If an entrepreneur/ business owner fears too much, he won’t take the required positive actions, and would pile on regret in the hindsight. When opportunities are presented, he will shun them for fear of the potential dangers and downsides, writes Sandi Saksena.
One should never underestimate the power and impact of their financial decisions as a retirement portfolio needs to be structured in a way that delivers reasonable returns and ensures people don’t outlive their money.
“If a person gets his attitude toward money straight, it will help straighten out almost every other area in his life,” quoted Billy Graham.
The choices one makes in life directly have an impact on whether a person/business would succeed or fail, and these decisions do not escape your financial health. Some of the places it could bring a deep cut is your marriage, strained relationships with business partners/investors/clients, and overall happiness in a broader view.
To begin with, we all spend a considerable portion of our time and a great deal of energy earning money. However, many of us are ambivalent and have never seriously evaluated our attitude towards money and financial planning. As a consequence, we often possess erroneous and harmful attitudes that hinder our financial success and peace of mind. Thousands of interviews with clients over 17 years as a professional financial planner brought to fore bizarre excuses people make for lack of having a plan in place. Sample a few:
• We should leave it all to luck or fate.
• ‘Spiritualize’ this passivity to justify their lack of financial discipline, planning, and savings by claiming that if it in their destiny to succeed, they will wake up one day and find that they have supernaturally acquired financial independence.
• Prudent planning is unnecessary because “God will provide.”
• Money isn’t everything, money can’t buy happiness.
Would it surprise you to know that in your average working life, you will earn a considerable fortune far more than US$8 million?
However, the correct question one should pose is: what are you doing with this astonishing opportunity to achieve financial stability? How much of this fortune will you retain to invest and use to provide income for your future?
The fact is that the vast majority of people will neither plan nor arrange their financial affairs to achieve the financial success that is clearly within their grasp. It is not what you earn, but what you save and invest that will produce financial success or failure. Financial independence can be defined as accumulating an amount of invested capital that will produce a stream of guaranteed income to meet your financial needs without your needing to work or earn a salary.
It is a practical goal that can be achieved if you apply some fundamental principles of finance and work consistently toward your goal. There are simple strategies to build your investments as well as preserve and protect yourself and your family against the special financial risks in this new millennium.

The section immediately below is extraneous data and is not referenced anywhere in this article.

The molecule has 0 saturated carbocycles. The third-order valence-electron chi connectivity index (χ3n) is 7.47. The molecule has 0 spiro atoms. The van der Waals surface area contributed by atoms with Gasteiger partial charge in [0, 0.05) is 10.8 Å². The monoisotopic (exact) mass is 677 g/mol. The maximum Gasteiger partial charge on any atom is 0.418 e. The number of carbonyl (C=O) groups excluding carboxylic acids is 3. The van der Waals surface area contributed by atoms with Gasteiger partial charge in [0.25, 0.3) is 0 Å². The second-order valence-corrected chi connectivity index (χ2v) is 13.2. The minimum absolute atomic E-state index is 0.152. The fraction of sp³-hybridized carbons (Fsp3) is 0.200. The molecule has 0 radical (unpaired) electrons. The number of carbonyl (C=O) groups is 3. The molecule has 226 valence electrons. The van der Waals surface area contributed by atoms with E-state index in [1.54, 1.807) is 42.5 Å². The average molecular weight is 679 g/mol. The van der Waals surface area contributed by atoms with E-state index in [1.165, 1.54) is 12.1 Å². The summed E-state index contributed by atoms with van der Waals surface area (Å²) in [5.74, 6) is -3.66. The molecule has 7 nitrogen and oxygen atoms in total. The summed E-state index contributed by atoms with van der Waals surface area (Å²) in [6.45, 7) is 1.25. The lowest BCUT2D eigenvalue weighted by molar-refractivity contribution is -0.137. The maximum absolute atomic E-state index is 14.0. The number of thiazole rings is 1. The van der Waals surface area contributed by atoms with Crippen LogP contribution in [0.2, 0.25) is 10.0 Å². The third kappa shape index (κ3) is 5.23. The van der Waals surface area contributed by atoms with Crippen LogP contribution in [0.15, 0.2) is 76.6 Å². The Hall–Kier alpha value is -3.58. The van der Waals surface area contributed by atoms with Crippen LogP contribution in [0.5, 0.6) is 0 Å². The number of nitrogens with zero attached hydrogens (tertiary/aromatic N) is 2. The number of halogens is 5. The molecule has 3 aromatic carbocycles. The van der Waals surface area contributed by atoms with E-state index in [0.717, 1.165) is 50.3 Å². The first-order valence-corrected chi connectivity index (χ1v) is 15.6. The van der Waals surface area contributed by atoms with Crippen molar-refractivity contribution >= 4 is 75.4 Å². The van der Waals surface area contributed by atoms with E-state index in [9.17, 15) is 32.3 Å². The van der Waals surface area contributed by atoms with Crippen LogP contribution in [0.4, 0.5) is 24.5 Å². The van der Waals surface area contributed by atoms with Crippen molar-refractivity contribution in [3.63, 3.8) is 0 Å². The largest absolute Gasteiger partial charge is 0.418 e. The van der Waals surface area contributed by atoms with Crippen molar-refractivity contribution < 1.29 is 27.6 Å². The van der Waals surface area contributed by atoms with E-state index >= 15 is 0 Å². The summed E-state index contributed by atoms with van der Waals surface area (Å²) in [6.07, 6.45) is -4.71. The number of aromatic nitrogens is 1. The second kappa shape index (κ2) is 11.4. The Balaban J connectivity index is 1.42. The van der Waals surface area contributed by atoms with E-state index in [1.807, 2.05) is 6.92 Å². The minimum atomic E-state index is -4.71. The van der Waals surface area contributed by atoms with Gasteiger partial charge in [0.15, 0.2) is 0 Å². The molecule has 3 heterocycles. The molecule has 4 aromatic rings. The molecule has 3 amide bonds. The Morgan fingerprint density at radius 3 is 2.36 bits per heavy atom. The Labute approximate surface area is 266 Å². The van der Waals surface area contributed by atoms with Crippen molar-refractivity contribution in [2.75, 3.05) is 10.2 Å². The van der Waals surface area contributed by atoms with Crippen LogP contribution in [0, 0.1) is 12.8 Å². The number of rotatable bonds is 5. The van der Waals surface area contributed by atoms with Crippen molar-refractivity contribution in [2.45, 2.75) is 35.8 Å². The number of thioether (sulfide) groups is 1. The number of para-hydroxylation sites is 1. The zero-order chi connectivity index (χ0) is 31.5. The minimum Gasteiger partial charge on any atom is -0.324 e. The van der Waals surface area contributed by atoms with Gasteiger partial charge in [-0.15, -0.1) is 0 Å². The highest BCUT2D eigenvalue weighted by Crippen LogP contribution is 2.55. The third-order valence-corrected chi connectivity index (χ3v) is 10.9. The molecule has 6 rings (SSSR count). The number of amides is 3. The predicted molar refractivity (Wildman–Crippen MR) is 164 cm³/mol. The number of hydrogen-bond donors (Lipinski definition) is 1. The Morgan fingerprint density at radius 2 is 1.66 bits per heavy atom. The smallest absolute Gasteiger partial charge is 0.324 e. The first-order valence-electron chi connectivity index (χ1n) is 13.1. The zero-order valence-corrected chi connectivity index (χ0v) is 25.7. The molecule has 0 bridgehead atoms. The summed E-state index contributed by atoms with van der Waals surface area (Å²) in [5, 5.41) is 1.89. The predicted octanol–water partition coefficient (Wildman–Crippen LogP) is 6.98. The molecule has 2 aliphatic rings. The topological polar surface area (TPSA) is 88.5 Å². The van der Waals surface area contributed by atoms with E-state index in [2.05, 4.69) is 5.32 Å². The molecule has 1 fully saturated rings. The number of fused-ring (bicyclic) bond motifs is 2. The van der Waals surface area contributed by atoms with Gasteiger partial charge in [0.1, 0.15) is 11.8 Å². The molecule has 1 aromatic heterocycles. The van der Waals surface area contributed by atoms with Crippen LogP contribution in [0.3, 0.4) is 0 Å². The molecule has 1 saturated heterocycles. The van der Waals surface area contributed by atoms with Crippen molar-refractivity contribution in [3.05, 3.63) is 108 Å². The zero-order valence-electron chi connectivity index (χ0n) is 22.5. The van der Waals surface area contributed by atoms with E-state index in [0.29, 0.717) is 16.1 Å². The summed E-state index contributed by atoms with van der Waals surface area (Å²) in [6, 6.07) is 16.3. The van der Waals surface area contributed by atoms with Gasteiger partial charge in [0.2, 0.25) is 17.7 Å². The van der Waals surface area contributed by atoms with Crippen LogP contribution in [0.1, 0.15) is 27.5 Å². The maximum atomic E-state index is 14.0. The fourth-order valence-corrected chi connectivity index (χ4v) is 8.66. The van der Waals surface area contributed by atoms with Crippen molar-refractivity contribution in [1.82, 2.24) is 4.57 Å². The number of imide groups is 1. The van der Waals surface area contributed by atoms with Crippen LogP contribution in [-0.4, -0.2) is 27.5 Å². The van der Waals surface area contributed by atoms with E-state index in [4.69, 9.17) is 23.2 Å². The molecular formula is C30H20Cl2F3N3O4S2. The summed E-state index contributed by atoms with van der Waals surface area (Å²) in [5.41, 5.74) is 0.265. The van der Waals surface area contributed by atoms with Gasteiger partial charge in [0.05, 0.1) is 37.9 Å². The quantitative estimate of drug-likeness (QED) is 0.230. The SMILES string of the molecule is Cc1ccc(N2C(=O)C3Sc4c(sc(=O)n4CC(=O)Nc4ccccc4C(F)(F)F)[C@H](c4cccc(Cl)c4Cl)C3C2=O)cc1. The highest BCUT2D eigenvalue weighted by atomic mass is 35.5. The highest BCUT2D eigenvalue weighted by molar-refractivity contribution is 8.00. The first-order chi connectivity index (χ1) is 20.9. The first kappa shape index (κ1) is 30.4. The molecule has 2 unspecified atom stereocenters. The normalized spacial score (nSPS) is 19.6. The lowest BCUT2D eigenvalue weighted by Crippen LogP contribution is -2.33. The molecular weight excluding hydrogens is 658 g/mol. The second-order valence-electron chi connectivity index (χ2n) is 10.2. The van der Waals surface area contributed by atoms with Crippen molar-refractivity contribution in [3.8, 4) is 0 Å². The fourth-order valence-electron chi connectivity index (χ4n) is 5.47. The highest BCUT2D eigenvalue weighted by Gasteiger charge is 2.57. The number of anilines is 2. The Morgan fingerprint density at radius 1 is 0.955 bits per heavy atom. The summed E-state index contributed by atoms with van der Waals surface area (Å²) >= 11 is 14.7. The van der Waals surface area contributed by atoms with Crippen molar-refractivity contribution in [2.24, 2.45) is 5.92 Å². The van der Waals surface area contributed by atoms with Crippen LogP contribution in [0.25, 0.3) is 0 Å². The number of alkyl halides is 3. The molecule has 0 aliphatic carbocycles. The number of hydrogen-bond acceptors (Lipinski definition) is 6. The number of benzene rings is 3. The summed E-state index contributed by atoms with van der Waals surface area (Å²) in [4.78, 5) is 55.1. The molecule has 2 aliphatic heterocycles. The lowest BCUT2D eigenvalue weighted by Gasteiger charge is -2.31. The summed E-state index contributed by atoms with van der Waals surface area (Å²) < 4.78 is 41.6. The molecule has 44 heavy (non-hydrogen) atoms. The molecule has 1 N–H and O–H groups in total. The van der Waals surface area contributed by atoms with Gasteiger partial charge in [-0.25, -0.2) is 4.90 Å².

Most of us have had the experience of trying and failing to develop a workable budget and savings plan. We pay our bills and living expenses, hoping to save some money out of the surplus that may be left at the end of the month. Many believe the solution to this dilemma is to increase their income.
The practical solution is to change our entire saving strategy. The principle is simple and fundamental Pay yourself First.
First deposit 10% of your monthly income into an account or a regular savings and investment plan then pay your outstanding bills and living expenses out of the remaining 90 percent of your funds.
If you are now living hopelessly from ‘what I get every month’, this simple but profound change in your saving and spending strategy will mark the first step on your long but effective road toward financial stability.
Excuses: I cannot afford to save 10 percent of my income because I’m too deeply in debt? If you cannot commit to save 10 percent of your income today, then begin at 5% and gradually increase the percentage.
The key is to begin today. You cannot afford to delay beginning your savings plan no matter how deeply you are mired in debt. The best way to end your financial bondage to debt is to take control of your finances by beginning your new savings strategy today. There is no better time. Promise yourself that you will begin today to follow a plan that will lead you and your family to financial freedom. Instead of working just to pay your bills and service your debt, you will begin working for your financial freedom.
Your ability to achieve financial goals is not controlled by outside forces or circumstances. Other people or the economy can affect your economic life only in a relatively minor and temporary manner. You are the only one who can affect uour life in a major way. You can improve your own financial future by changing your attitudes, goals and actions.
Your attitude should be characterised by a strong desire to succeed, a willingness to overcome obstacles, and an ability to continually analyse your plans and their results.